D.C. council members are considering a bill that would use increased revenue as it is reported throughout the year to provide each resident with $100 to use each month for Metro.
By only paying for trips taken, it could help get cars off the streets and subsidize Metro’s service costs, proponents said.
Ward 6 Councilmember Charles Allen sponsored the Metro for D.C. Act, which advocates say would help the environment while incentivizing more riders to use the Metro system and taking a burden off the budgets of those who rely on public transit.
“This is an investment in our residents by providing the monthly balance to residents instead of directly to WMATA. We’re asking WMATA [to] earn those riders through improved service,” Allen said during the transportation committee hearing.
He noted that there is a cost-control feature already in the bill, which prevents D.C. from paying for any trips not taken.
“The bill is structured so that anyone enrolled in the program would see their balance each month restore to $100 rather than adding another $100 on top of the existing balance,” Allen said.
No representatives from the transit agency attended the hearing despite their invitation, which committee chair Mary Cheh relayed had something to do with Metro having a conflict of interest. The majority of public witnesses agreed with the bill, with a few suggestions.
ANC Commissioner for 6A Keya Chatterjee offered concerns around unhoused and undocumented workers who would likely not participate in the program because they would have to register with D.C.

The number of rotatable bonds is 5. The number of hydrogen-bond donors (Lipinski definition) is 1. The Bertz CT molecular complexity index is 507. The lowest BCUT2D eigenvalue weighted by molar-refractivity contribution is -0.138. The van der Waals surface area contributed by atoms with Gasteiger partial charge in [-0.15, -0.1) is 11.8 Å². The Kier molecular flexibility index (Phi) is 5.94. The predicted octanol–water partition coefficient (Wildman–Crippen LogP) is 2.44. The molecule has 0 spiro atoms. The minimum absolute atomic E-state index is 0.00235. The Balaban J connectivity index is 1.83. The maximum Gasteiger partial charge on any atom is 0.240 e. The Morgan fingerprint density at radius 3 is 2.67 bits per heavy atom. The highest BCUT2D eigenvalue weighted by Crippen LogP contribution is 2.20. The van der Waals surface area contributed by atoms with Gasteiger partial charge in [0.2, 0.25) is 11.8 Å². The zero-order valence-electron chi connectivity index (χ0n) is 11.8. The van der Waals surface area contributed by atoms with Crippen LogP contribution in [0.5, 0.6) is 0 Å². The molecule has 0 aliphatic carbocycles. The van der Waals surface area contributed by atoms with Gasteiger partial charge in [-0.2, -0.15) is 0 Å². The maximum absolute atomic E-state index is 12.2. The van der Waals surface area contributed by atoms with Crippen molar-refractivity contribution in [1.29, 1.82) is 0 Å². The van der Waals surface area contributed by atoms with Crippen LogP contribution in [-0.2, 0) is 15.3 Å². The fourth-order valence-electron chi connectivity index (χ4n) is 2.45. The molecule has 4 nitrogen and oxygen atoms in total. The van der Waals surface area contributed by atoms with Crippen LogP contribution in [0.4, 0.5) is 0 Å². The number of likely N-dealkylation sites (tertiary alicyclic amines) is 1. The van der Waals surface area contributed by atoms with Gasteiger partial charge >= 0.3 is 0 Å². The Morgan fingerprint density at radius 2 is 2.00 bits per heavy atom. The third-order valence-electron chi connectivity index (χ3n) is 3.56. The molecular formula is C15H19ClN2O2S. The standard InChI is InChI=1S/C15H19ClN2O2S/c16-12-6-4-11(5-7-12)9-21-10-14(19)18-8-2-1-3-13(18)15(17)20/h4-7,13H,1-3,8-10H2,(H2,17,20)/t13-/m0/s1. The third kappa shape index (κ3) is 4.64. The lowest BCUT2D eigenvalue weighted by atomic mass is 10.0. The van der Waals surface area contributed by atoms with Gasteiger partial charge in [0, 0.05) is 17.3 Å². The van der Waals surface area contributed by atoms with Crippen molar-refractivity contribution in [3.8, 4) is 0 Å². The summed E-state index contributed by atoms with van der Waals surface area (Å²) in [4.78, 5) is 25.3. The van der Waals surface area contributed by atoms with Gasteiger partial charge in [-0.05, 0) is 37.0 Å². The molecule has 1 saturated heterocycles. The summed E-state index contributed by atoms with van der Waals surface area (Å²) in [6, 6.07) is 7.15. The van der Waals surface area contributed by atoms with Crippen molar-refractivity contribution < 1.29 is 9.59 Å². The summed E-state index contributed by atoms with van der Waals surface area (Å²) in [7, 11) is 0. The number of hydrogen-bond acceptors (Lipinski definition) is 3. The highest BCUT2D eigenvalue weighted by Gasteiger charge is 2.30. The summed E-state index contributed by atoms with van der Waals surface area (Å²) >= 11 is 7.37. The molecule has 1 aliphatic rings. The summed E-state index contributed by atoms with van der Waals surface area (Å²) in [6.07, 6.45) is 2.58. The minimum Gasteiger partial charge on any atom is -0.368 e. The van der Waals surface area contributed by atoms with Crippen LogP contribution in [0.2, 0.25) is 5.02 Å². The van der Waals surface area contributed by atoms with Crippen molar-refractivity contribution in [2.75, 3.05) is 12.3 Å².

“The act currently is not accessible to undocumented neighbors, especially if the income thresholds go into place. Many of those folks who rely on transit, many are our service workers in our community. To make it more accessible, we recommend removing the agreement to share data with the federal government altogether or putting bounds around it,” Chatterjee said.
Because Metro is a regional system that serves both Virginia and Maryland, D.C. lawmakers do not have discretion over how the system runs. However, Allen noted that it does have more influence over the bus system.
Part of his bill asks for $10 million in annual funding that would be dedicated specifically to bus service, prioritizing those investments to D.C. neighborhoods that have historically seen less investment and where many residents depend on the bus service.
“This fund, ideally, could be applied to all aspects of the user’s experience for buses, certainly for finding additional lines or increasing frequency, but also for creating bus lanes enforcement and installing more bus shelters, maintaining them to get people a place to wait out in the hot sun or in the rain and cold, all too common sight in many of our neighborhoods,” Allen said.
Editor’s Note: This story has been changed to reflect that the program will be funded by using increased revenue, not budget surplus.